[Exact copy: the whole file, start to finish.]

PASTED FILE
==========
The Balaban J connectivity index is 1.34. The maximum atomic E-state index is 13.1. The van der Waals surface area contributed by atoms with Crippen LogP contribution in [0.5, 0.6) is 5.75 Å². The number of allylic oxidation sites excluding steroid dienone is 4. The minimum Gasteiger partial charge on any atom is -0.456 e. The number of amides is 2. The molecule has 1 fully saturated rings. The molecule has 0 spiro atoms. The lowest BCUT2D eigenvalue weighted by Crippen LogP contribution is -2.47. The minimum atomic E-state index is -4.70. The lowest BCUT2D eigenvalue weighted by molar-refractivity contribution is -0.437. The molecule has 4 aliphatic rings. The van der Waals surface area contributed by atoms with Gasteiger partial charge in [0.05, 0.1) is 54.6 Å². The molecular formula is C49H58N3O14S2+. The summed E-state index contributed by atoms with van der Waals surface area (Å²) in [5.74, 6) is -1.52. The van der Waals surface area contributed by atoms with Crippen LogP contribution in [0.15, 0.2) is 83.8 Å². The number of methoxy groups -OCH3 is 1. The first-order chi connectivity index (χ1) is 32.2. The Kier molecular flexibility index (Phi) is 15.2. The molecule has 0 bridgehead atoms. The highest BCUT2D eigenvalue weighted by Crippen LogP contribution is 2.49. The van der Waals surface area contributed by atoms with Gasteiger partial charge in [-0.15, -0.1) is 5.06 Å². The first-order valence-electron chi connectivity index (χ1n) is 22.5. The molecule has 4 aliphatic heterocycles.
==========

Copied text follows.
The Balaban J connectivity index is 1.34. The maximum atomic E-state index is 13.1. The van der Waals surface area contributed by atoms with Crippen LogP contribution in [0.5, 0.6) is 5.75 Å². The number of allylic oxidation sites excluding steroid dienone is 4. The minimum Gasteiger partial charge on any atom is -0.456 e. The number of amides is 2. The molecule has 1 fully saturated rings. The molecule has 0 spiro atoms. The lowest BCUT2D eigenvalue weighted by Crippen LogP contribution is -2.47. The minimum atomic E-state index is -4.70. The lowest BCUT2D eigenvalue weighted by molar-refractivity contribution is -0.437. The molecule has 4 aliphatic rings. The van der Waals surface area contributed by atoms with Gasteiger partial charge in [0.05, 0.1) is 54.6 Å². The molecular formula is C49H58N3O14S2+. The summed E-state index contributed by atoms with van der Waals surface area (Å²) in [5.74, 6) is -1.52. The van der Waals surface area contributed by atoms with Crippen LogP contribution in [0.15, 0.2) is 83.8 Å². The number of methoxy groups -OCH3 is 1. The first-order chi connectivity index (χ1) is 32.2. The Kier molecular flexibility index (Phi) is 15.2. The molecule has 0 bridgehead atoms. The highest BCUT2D eigenvalue weighted by Crippen LogP contribution is 2.49. The van der Waals surface area contributed by atoms with Gasteiger partial charge in [-0.15, -0.1) is 5.06 Å². The first-order valence-electron chi connectivity index (χ1n) is 22.5. The molecule has 4 aliphatic heterocycles.